-P sync date/offset
              This option sets the date on which CDS and CDNSKEY records that
              match this key are to be published to the zone.

       -A date/offset
              This option sets the date on which the key is to be activated.
              After that date, the key is included in the zone and used to
              sign it. If not set, and if the -G option has not been used, the
              default is the current date. If set, and -P is not set, the
              publication date is set to the activation date minus the
              prepublication interval.

       -R date/offset
              This option sets the date on which the key is to be revoked.
              After that date, the key is flagged as revoked. It is included
              in the zone and is used to sign it.

       -I date/offset
              This option sets the date on which the key is to be retired.
              After that date, the key is still included in the zone, but it
              is not used to sign it.

       -D date/offset
              This option sets the date on which the key is to be deleted.
              After that date, the key is no longer included in the zone.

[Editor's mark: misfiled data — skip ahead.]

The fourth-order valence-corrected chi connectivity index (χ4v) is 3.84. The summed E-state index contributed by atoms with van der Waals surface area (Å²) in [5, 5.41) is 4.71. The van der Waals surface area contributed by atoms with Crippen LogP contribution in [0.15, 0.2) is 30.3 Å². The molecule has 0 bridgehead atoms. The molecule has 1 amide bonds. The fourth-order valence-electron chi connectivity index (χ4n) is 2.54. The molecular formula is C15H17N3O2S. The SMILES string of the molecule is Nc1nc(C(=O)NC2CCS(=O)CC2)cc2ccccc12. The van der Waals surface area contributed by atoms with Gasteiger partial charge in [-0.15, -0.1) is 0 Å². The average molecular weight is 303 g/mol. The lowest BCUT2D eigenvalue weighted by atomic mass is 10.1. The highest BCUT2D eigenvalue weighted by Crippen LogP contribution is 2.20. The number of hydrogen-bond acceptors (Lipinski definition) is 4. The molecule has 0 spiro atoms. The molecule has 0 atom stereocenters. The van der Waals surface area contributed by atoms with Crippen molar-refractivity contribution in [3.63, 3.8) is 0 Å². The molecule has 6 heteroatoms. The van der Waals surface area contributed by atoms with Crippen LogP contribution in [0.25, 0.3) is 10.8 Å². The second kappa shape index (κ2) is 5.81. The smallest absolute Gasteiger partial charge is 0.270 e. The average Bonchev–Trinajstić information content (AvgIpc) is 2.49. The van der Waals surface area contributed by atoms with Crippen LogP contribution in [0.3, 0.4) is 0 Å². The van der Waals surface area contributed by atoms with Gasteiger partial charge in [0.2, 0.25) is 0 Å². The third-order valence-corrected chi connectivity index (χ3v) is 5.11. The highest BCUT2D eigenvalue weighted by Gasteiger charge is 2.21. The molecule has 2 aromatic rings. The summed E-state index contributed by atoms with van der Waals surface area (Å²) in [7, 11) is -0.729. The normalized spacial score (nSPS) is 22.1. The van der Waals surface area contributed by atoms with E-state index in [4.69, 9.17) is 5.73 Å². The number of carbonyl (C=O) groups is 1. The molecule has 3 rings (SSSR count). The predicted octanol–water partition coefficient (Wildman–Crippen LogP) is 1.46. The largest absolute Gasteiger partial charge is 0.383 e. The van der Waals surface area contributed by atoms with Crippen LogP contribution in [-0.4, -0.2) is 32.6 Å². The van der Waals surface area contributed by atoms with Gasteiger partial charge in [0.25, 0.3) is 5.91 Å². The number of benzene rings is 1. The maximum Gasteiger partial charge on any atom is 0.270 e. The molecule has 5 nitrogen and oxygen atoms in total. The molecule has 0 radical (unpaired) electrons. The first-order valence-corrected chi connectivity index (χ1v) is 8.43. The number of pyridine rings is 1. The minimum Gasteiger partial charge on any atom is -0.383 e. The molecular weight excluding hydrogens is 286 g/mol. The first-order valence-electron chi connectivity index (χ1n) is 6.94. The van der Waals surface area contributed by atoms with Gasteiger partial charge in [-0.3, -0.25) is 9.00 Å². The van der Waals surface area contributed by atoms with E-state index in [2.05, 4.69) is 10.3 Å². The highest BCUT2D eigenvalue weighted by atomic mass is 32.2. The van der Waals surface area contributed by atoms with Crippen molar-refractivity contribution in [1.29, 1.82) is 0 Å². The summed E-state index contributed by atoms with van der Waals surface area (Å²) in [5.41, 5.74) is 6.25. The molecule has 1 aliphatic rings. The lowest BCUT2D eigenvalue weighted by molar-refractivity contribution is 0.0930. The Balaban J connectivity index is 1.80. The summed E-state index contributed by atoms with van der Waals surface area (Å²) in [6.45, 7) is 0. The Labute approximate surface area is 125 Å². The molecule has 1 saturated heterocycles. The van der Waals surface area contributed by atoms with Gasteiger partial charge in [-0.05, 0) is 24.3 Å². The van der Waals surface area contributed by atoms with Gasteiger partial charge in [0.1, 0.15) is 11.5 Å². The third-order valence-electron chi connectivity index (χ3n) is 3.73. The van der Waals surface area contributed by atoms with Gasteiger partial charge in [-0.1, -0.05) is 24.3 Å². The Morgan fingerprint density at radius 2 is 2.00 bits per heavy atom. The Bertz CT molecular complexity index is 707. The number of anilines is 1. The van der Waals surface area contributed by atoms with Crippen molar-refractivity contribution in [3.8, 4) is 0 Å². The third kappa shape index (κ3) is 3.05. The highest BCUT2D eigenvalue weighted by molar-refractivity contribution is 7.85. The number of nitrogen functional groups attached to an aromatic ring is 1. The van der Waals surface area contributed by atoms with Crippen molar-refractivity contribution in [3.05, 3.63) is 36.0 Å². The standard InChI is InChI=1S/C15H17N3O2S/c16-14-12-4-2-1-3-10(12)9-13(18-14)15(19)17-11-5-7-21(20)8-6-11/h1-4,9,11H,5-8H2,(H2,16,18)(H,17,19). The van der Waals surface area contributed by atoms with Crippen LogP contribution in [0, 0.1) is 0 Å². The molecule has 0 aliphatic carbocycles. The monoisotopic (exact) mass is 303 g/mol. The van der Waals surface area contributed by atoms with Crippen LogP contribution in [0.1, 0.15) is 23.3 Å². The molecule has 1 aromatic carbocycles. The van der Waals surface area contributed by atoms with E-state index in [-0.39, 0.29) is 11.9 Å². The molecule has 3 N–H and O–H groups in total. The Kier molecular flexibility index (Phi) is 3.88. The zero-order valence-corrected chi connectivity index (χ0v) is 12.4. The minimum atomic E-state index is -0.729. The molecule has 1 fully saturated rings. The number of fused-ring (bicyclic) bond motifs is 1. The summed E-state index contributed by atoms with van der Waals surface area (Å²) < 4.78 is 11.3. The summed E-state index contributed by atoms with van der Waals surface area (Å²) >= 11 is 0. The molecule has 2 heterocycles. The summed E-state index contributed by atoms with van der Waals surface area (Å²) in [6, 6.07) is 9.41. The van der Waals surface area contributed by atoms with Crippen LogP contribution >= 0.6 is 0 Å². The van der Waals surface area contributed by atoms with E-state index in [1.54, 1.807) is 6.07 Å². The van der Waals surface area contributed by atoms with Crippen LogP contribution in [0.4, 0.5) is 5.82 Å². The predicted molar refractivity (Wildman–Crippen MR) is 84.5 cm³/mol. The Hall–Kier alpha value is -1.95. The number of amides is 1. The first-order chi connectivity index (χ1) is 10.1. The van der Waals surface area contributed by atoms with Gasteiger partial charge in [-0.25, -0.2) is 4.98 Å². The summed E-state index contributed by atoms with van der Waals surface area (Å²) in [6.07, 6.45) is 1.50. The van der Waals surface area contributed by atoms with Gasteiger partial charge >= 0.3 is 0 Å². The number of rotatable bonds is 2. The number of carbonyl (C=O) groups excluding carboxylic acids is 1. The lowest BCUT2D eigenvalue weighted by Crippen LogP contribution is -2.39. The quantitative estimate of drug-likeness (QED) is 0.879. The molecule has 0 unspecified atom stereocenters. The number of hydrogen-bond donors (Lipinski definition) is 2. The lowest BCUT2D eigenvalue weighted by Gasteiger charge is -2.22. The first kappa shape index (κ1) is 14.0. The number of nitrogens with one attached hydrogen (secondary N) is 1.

(However, it may remain in the key repository.)

       -D sync date/offset
              This option sets the date on which the CDS and CDNSKEY records
              that match this key are to be deleted.

       -i interval
              This option sets the prepublication interval for a key. If set,
              then the publication and activation dates must be separated by
              at least this much time. If the activation date is specified but
              the publication date is not, the publication date defaults to
              this much time before the activation date; conversely, if the
              publication date is specified but not the activation date,
              activation is set to this much time after publication.

              If the key is being created as an explicit successor to another
              key, then the default prepublication interval is 30 days;